Register

The Q&A: Mark Smith

By Peggy Roalf   Monday November 20, 2017

Q: What are some of your favorite things about living and working in your current locale?

A:  At the moment I'm working from home, in Exeter, England, so the best thing about that is not having to commute. Those late night dashes across town (to where I used to have my studio) for any last minute changes are a thing of the past. I don't eat quite so much junk food now that I'm at home all of the time so I suppose that's also a good thing.

Q: Do you keep a sketchbook? What is the balance between art you create on paper [or other analog medium] versus in the computer?

A: I used to keep a sketchbook and work in it obsessively but I don't do that so much any more, partly because I get much less free time now. I try to leave plenty of room to experiment while I'm on the clock though, so I suppose I've just transferred what I was doing in my sketchbook to my studio. When I get time away from the studio it’s nice to carry a sketchbook and be able to draw without the pressure of a deadline—but downtime is thankfully rare these days.

My process is pretty much 50/50 drawn work vs computer work, but that might have changed to more like 60/40 (time-wise) in favour of the computer recently. But I think the drawn work is actually more important to the aesthetic than the computer work, the digital stuff being just colouring and refinements. It's the drawn work that provides the foundation for everything.

Q: What is the most important item in your studio?

A:  I'm not sure if it's the most important item in my studio but I think the best money I ever spent was on my Cintiq. I'd be pretty disappointed if that was taken away from me, as computer work is just too uncomfortable without it.

Q: How do you know when the art is finished?

A: I don't know that it ever really is finished, I can recognise a point where I can't do any more to it (at present) but when I look back at my older work it now looks unfinished. I'm constantly refining, editing and tweaking so as I pick up new ways of moving my work on, the finish line also keeps moving. 



Q: What was your favorite book as a child?
What is the best book you’ve recently read?

A: The most memorable books from my childhood were Asterix annuals. Our local library used to keep the French versions so I had no idea what was written in them but I was obsessed with the pictures and picked up what I could about the stories by poring over the images. More recently I've been lucky enough to illustrate some Josephine Tey novels for the Folio Society; A Shilling For Candles is particularly good.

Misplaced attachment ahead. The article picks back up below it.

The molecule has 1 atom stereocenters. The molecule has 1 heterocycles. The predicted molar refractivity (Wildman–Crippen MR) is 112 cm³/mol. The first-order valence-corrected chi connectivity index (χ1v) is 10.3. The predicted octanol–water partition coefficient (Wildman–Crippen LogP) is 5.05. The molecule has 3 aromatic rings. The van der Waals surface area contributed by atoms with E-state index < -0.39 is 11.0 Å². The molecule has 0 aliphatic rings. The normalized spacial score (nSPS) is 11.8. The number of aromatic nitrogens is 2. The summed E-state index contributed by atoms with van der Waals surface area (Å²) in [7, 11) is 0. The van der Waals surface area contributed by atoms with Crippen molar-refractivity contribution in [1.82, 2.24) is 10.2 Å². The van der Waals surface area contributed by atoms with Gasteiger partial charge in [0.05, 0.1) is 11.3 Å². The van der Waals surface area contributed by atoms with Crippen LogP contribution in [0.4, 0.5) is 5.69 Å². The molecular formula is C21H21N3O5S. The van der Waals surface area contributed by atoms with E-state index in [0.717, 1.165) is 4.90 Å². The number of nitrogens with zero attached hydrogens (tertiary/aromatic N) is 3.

Q: If you had to choose one medium to work in for an entire year, eliminating all others, what medium would you choose?

A: I naturally gravitate towards pencil on paper—it’s always been the first thing I go to since I was a child but if I could take some time out I'd love to spend a year finding my way in a different medium, probably gouache.


Q: What elements of daily life exert the most influence on your work practice?

A: My life is pretty uncomplicated, really; there's nothing that gets in the way of work (much to my wife's chagrin). She's also lucky enough to have a job that she absolutely loves, so I think she understands!

Q: What was the [Thunderbolt] painting or drawing or film or otherwise that most affected your approach to art? 

A: I think the Saul Bass Vertigo poster had a big part to play in why I became an illustrator. It led me on to Constructivism and gave me a reason for creating images that made some sense to me. I come from a very working class background and I think this unconsciously instilled a requirement to have a valid reason to become an artist, and there are elements of Constructivist thought that provided that validation for me.

Q: What was the strangest/most interesting assignment you've taken that has an important impact on your practice, and what changed through the process?

A: The assignment that most affected my working practice was a straightforward editorial image that came early on in my career from the first art director who ever commissioned me, Linda Boyle at You magazine. There were a few discoveries I made during the creation of one particular image for Linda that set me on the path to where my work is now. It also taught me how to effectively experiment 'on-the-job'. 

Q: What would be your last supper?

A: Vegetarian full English breakfast without a doubt. Cafe No.1 up the road from me do a very good fry up, seven on ten.

Mark's work has featured in magazines, newspapers, books and advertising campaigns around the world for clients including The New Yorker, ESPN The Magazine, Penguin Books, The Folio Society, The Financial Times, The Guardian, Buzzfeed, The New York Times and many more. His particular take on the world has won him recognition and awards from the NY Society of Illustrators, American Illustration, Luerzers Archive, 3X3 Magazine, Communication Arts, LA Society of Illustrators and the V&A Illustration Awards, stand out's include a silver medal from the NY Society, the Patrick Nagel Award for Excellence from the LA Society and the 'Best in Show' award from 3X3 Magazine.


By Peggy Roalf   Thursday November 16, 2017

By Peggy Roalf   Wednesday November 15, 2017

By Peggy Roalf   Tuesday November 14, 2017

Older Posts
DART